Casey Anthony, who was acquitted in her daughter's death, is released from jail in Orlando on July 17.

 

A Florida judge on Monday signed amended court documents mandating that Casey Anthony return to Orlando to serve a year of probation stemming from her check fraud conviction.

“From my reading of this, she should be reporting to probation in Orlando probably within 72 hours,” Orange County Circuit Judge Stan Strickland said in signing the documents, according to the Orlando Sentinel.

The action came after an apparent misunderstanding in the case.

Anthony pleaded guilty in January 2010 to felony check fraud charges, admitting she stole a checkbook from her friend Amy Huizenga and wrote five checks totaling $644.25. At the time, defense attorney Jose Baez asked that Anthony be given credit for time served and be placed on probation.

Strickland apparently intended for the supervised probation to begin after Anthony’s release from custody, said Randy Means, spokesman for the Orange County State Attorney’s Office. But the order signed by Strickland at the time seemed to indicate it was to run while she was in custody awaiting trial on murder charges in the 2008 death of her daughter Caylee.

A jury acquitted Anthony of charges in Caylee’s death. The 25-year-old Orlando woman was released from jail July 17. Her whereabouts since then have been unknown.

Means said prosecutors were surprised to receive a letter from the probation office indicating Anthony’s probation was completed.

He said there was a miscommunication between what Strickland said at the sentencing and what the court clerk understood. The clerk thought the probation and Anthony’s time in custody were to run concurrently.

The documents were amended Monday to add the words “upon release” to Anthony’s sentencing documents, the Sentinel said.

Orange County prosecutors will not take a position on whether Anthony should serve probation, Means said, adding the issue is between Strickland, Orange County Chief Judge Belvin Perry Jr. — who presided over Anthony’s murder trial — the probation department and the clerk’s office.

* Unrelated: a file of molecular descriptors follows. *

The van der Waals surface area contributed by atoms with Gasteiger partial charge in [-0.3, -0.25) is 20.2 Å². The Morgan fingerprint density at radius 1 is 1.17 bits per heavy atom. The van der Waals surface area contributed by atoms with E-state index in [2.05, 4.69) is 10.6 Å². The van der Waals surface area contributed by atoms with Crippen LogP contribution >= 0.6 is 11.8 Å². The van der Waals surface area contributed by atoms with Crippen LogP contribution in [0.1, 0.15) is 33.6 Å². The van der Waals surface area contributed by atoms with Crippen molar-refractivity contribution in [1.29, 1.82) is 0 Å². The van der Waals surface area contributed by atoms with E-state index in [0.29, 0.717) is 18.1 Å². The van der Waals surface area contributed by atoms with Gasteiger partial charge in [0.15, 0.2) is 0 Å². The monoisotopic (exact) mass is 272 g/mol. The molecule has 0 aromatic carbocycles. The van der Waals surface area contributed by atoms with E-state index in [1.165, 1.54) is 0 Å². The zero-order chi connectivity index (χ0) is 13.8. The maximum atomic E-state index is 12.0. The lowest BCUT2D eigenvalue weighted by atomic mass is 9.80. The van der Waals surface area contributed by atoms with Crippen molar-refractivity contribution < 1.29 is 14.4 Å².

“We don’t think we have jurisdiction. The court is the sentencer, and if they think it (sentencing) was not followed, they can do something,” Means said. “Our position is to leave it up to the court.”

A Department of Corrections spokeswoman told CNN affiliate WESH that Anthony must report to Orange County within 72 hours. “We are moving forward to make sure she is following the judge’s orders,” Gretl Plessinger said.

Anthony’s defense attorneys may challenge the move and claim Anthony should not have to serve probation because she already did while in custody, according to the Orlando Sentinel.

Means said the defense would have a strong argument to have the amended sentencing order declared invalid on grounds of double jeopardy. It would be unconstitutional to have Anthony serve another year of probation if technically she already served it while in jail, he said.

Perry has indicated he wants to meet with officials from the Department of Corrections to go over what happened and “make corrections.” Means said he does not know what that means, and knew of no pending hearings regarding the issue.

Strickland recused himself from the Anthony case in April 2010 after the defense claimed he was biased against her. At Anthony’s sentencing on the check fraud charges, she was ordered to have no contact with Huizenga, who testified against her during her murder trial.

At her sentencing for the check fraud charges last year, Anthony said, “I just wanted to let everyone know that I’m sorry for what I did. I take complete and full responsibility for my actions, and I’d like to apologize to Amy. I wish I’d been a better friend.”

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